Additional connector functionality

This article provides information about different types of additional connector functionality that connector developers might want to invest in. For each type, this article outlines availability and instructions to enable the functionality.

If there's connector-specific or platform functionality that requires direct Microsoft engagement or investment, end users and developer partners can express their need through the standard feedback process.


While implementing authentication is covered in the authentication article, there are other methods that connector owners might be interested in offering.

Windows authentication

Windows authentication is supported. To enable Windows-based authentication in your connector, add the following line in the Authentication section of your connector.

Windows = [ SupportsAlternateCredentials = true ]

This change will expose Windows authentication as an option in the Power BI Desktop authentication experience. The SupportsAlternateCredentials flag will expose the option to "Connect using alternative credentials". After this flag is enabled, you can specify explicit Windows account credentials (username and password). You can use this feature to test impersonation by providing your own account credentials.

Single sign-on authentication

This section outlines options available for implementing single sign-on (SSO) functionality into your certified connector. Currently, there is no support for "plug and play" extensibility for SSO. Enabling SSO would require changes and collaboration both on the Microsoft and data source or connector sides, so reach out to your Microsoft contact prior to starting work.

Azure Active Directory SSO

Azure Active Directory (Azure AD)-based SSO is supported in cloud scenarios. The data source must accept Azure AD access tokens, as the Power BI Azure AD user token will be exchanged with a data source token from Azure AD. If you have a certified connector, reach out to your Microsoft contact to learn more.

Kerberos SSO

Kerberos-based single sign-on is supported in gateway scenarios. The data source must support Windows authentication. Generally, these scenarios involve Direct Query-based reports, and a connector based on an ODBC driver. The primary requirements for the driver are that it can determine Kerberos configuration settings from the current thread context, and that it supports thread-based user impersonation. The gateway must be configured to support Kerberos Constrained Delegation (KCD). An example can be found in the Impala sample connector.

Power BI will send the current user information to the gateway. The gateway will use Kerberos Constrained Delegation to invoke the query process as the impersonated user.

After making the above changes, the connector owner can test the following scenarios to validate functionality.

  • In Power BI Desktop: Windows impersonation (current user)
  • In Power BI Desktop: Windows impersonation using alternate credentials
  • In the gateway: Windows impersonation using alternate credentials, by pre-configuring the data source with Windows account credentials in the Gateway Power BI Admin portal.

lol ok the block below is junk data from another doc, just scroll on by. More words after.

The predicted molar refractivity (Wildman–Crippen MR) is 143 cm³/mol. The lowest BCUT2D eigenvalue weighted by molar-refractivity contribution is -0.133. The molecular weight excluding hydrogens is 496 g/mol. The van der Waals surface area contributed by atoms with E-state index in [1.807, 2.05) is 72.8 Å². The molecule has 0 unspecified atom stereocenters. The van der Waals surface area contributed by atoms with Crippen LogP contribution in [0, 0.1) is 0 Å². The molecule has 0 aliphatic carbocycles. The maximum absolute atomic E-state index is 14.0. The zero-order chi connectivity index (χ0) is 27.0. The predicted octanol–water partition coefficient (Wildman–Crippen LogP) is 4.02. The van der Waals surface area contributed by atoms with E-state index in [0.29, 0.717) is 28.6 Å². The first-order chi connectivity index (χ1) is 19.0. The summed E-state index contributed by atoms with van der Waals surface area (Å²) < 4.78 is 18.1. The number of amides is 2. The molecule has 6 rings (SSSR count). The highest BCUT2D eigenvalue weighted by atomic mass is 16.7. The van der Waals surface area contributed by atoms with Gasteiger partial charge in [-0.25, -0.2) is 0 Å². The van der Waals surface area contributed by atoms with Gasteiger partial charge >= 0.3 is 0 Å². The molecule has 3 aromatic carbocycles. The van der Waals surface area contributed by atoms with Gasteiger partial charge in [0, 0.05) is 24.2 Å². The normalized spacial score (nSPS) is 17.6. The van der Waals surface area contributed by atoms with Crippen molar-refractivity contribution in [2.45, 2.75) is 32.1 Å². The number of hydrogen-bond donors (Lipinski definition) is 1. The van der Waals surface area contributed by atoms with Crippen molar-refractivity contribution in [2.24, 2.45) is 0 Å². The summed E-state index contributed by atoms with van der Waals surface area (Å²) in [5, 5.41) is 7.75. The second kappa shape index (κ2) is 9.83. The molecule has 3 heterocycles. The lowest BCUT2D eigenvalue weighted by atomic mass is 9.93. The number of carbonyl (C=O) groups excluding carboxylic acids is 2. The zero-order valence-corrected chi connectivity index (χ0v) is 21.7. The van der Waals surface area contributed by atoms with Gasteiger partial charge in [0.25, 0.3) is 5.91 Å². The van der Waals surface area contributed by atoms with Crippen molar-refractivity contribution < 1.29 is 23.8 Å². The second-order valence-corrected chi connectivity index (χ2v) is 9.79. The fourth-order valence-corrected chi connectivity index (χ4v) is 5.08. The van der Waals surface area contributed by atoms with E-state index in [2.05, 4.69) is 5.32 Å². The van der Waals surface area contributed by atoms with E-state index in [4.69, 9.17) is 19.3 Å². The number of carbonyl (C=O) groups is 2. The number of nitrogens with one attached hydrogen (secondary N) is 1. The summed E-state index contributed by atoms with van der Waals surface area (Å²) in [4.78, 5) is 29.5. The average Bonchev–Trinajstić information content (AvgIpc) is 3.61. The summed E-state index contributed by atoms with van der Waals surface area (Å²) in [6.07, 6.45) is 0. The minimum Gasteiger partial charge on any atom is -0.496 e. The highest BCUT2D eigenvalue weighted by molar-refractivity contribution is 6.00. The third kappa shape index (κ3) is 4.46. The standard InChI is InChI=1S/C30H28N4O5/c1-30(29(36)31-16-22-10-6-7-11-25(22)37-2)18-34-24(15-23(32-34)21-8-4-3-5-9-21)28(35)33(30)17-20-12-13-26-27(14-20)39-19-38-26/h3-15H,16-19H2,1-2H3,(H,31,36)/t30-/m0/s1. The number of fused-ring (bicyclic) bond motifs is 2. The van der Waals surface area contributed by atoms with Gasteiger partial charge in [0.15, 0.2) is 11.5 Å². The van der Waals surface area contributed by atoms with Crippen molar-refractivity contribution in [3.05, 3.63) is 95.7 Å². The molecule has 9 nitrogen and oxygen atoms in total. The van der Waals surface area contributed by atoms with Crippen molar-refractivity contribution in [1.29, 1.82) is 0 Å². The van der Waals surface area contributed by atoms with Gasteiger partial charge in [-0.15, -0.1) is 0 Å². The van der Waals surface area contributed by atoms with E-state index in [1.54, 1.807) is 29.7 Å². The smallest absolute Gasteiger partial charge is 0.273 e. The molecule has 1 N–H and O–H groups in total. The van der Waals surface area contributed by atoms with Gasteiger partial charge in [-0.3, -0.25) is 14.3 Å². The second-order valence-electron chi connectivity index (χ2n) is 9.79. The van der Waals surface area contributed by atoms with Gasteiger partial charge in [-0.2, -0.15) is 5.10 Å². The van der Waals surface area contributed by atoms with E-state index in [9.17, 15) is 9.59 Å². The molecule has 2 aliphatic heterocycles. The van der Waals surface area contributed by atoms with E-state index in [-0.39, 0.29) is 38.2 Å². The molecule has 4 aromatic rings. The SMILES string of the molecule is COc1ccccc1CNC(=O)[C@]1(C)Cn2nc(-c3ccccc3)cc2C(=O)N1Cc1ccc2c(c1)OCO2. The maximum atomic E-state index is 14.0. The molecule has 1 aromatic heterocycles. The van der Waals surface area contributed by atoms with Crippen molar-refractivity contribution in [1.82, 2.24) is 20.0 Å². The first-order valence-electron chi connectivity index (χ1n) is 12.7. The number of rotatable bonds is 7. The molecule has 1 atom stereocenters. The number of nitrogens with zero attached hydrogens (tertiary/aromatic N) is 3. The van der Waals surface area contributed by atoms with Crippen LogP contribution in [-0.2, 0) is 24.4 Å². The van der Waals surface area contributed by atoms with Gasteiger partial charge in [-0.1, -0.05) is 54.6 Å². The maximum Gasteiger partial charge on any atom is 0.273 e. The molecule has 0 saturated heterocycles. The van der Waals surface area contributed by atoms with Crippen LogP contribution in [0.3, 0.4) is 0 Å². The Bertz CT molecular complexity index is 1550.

Connector developers can also use this procedure to test their implementation of Kerberos-based SSO.

  1. Set up an on-premises data gateway with single sign-on enabled using instructions in the Power BI Kerberos SSO documentation article.

  2. Validate the setup by testing with SQL Server and Windows accounts. Set up the SQL Server Kerberos configuration manager. If you can use Kerberos SSO with SQL Server then your Power BI data gateway is properly set up to enable Kerberos SSO for other data sources as well.

  3. Create an application (for example, a command-line tool) that connects to your server through your ODBC driver. Ensure that your application can use Windows authentication for the connection.

  4. Modify your test application so that it can take a username (UPN) as an argument and use the WindowsIdentity constructor with it. Once complete, with the privileges granted to the gateway account set up in Step 1, you should be able to obtain the user's AccessToken property and impersonate this token.

  5. Once you've made the changes to your application, ensure that you can use impersonation to load and connect to your service through the ODBC driver. Ensure that data can be retrieved. If you want to use native C or C++ code instead, you'll need to use LsaLoginUser to retrieve a token with just the username and use the KERB_S4U_LOGON option.

After this functionality is validated, Microsoft will make a change to thread the UPN from the Power BI Service down through the gateway. Once at the gateway, it will essentially act the same way as your test application to retrieve data.

Reach out to your Microsoft contact prior to starting work to learn more on how to request this change.


SAML-based SSO is often not supported by end data sources and isn't a recommended approach. If your scenario requires the use of SAML-based SSO, reach out to your Microsoft contact or visit our documentation to learn more.

Native database query support

Some Power Query connectors offer end users the ability to specify native database queries under Advanced options in the connection experience. Custom connector developers may be interested in offering native database query support in their connector.

For information on how to implement native database query support in your connector, follow the walk through in the handling native query support article.